Census Bureau-takers get ‘creative in the midst of the COVID pandemic’
The coronavirus pandemic put on pause Census 2020 in-person outreach efforts, with nonprofit, volunteer and government efforts shifting largely to virtual means of promoting the census, or by distributing informational flyers at food distribution sites, virus testing sites and through mailings.
“We’ve had to be creative in the midst of the COVID pandemic,” said Vanessa Baird-Streeter, Suffolk County’s deputy county executive for community recovery.
For example, Baird-Streeter said people who were tested for the coronavirus at the county’s six “hot spot” testing sites in heavily populated minority communities received a resource packet. “We’ve tested 8,400 individuals, and they got census information,” she said.
George Siberon, executive director of the Hempstead Hispanic Civic Association, said he has attended all of the food distribution sites hosted by Nassau County and Island Harvest food bank to pass out flyers.
As of Wednesday morning, the Census Bureau’s self-response rate map showed New York’s overall rate was 56.7%, below the national rate of 61.4%. There’s great variation in response rates across New York’s 62 counties, with Nassau having the highest: 67.5%. Suffolk’s rate was 61.3%.
“It is paramount that New Yorkers complete their census questionnaire so that New York is fully represented in Congress and we receive our full share of federal funding,” said Kristin Devoe, spokeswoman for the Empire State Development Corp.
Those involved in outreach said the census — a once-a-decade count of the nation’s population — ensures that localities across Long Island get the financial resources for about 100 programs, spanning health care, education, transportation and more. The census dictates the distribution of an estimated $675 billion in federal funding annually to the states and their municipalities.
The virus caused the Census Bureau to suspend field operations in April. Some operations resumed earlier this month. The bureau’s counting of people who haven’t filled out a census form — which can be done online, by phone or by mailing in the questionnaire — was delayed from May until Aug. 11.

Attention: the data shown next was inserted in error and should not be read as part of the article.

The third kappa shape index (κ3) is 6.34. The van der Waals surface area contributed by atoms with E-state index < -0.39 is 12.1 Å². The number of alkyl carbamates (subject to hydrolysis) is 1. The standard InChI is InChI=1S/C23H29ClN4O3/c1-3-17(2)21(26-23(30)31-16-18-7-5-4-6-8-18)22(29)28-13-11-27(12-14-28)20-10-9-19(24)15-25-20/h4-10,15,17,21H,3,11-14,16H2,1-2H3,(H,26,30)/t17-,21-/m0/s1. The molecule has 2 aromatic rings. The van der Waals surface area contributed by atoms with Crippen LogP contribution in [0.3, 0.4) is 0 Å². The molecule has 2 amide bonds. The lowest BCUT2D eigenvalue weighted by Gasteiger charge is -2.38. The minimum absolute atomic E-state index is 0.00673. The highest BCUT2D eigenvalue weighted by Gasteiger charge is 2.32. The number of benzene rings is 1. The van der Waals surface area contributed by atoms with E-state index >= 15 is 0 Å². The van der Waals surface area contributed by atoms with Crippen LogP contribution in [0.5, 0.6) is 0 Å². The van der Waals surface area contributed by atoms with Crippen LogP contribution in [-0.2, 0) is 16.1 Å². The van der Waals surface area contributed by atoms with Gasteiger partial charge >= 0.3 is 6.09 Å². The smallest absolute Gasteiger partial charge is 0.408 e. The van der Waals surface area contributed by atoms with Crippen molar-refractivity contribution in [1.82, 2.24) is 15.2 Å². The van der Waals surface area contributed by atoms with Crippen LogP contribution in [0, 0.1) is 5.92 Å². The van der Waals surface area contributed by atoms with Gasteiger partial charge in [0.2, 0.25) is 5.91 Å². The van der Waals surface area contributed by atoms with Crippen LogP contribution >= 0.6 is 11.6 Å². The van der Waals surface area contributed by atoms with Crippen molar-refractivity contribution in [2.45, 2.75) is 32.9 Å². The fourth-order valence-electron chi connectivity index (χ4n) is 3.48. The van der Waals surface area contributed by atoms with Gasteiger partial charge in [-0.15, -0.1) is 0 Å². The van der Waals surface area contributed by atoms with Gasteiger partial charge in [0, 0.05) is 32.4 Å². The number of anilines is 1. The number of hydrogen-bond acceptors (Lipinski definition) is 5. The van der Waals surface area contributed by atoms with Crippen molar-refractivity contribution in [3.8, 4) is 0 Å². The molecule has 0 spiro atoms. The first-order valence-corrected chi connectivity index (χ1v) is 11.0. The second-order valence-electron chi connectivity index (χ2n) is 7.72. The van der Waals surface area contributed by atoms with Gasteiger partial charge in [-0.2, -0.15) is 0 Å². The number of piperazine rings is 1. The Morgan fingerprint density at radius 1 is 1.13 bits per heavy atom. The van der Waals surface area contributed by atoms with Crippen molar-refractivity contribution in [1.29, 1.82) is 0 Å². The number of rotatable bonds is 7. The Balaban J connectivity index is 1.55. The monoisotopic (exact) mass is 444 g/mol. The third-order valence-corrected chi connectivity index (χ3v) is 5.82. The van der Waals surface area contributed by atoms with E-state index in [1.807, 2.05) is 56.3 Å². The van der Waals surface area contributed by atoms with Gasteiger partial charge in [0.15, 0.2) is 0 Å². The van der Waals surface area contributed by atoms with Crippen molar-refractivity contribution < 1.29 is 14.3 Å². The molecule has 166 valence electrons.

Jeff T. Behler, the U.S. Census Bureau’s regional director for New York, said he was encouraged by New Yorkers’ response. “As things reopen, New York has, at times, been leading the nation in the growth in self-response rates. I’m amazed,” he said.
Mimi Pierre Johnson, a community activist in Elmont involved in census outreach, said she has printed informational postcards and mailed them to Elmont residents.
“I don’t want to be called hard to count any more,” Johnson said. Concerned about the disparity in resources between heavily populated minority communities, considered hard to count in the census compared with predominantly white ones, Johnson said her goal was to get residents of minority communities to understand how the census “is your opportunity to change all that … I want to be equal to the North Shore and Garden City. ”
Many nonprofits and county officials note the East End of Suffolk has many communities that don’t receive mail delivery at their home addresses, but only at post office boxes. The Census Bureau does not deliver to post office boxes. As a result, many haven’t received their Census 2020 invitation, and census self-response rates are low.
Behler said staff is now dropping off census materials, including the paper questionnaire, to those East End addresses, and elsewhere on the Island. The Census Bureau only delivers census materials to home addresses, not post office boxes, to ensure accuracy, Behler said. Bureau staff had begun about two weeks ago, he said, to hand-deliver census packets to about 28,000 addresses in Suffolk, and about 1,500 in Nassau.
The City University of New York Center for Urban Research Graduate Center’s mapping service also provides a census self-response rates map, which showed large swaths of the East End had only a 10% self-response rate. Officials with the towns of Southampton and East Hampton said they are aware of the low response rate, which they attributed to the post office box issue, and were considering sending census postcards to residents to boost awareness.
“Census data is used to fund emergency services desperately needed during this pandemic. We cannot possibly leave any dollar on the table,” said Rebecca Sanin, president and chief executive of the Health and Welfare Council of Long Island, who is coordinating the Complete Count Committee effort for Nassau and Suffolk counties.
December 22, 2020
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Established in 1947, the Health and Welfare Council of Long Island (HWCLI) is a regional, nonprofit umbrella organization for health and human service providers. We are dedicated to improving the lives of Long Island’s most vulnerable residents by responding to their needs through the promotion and development of public policies and direct services.
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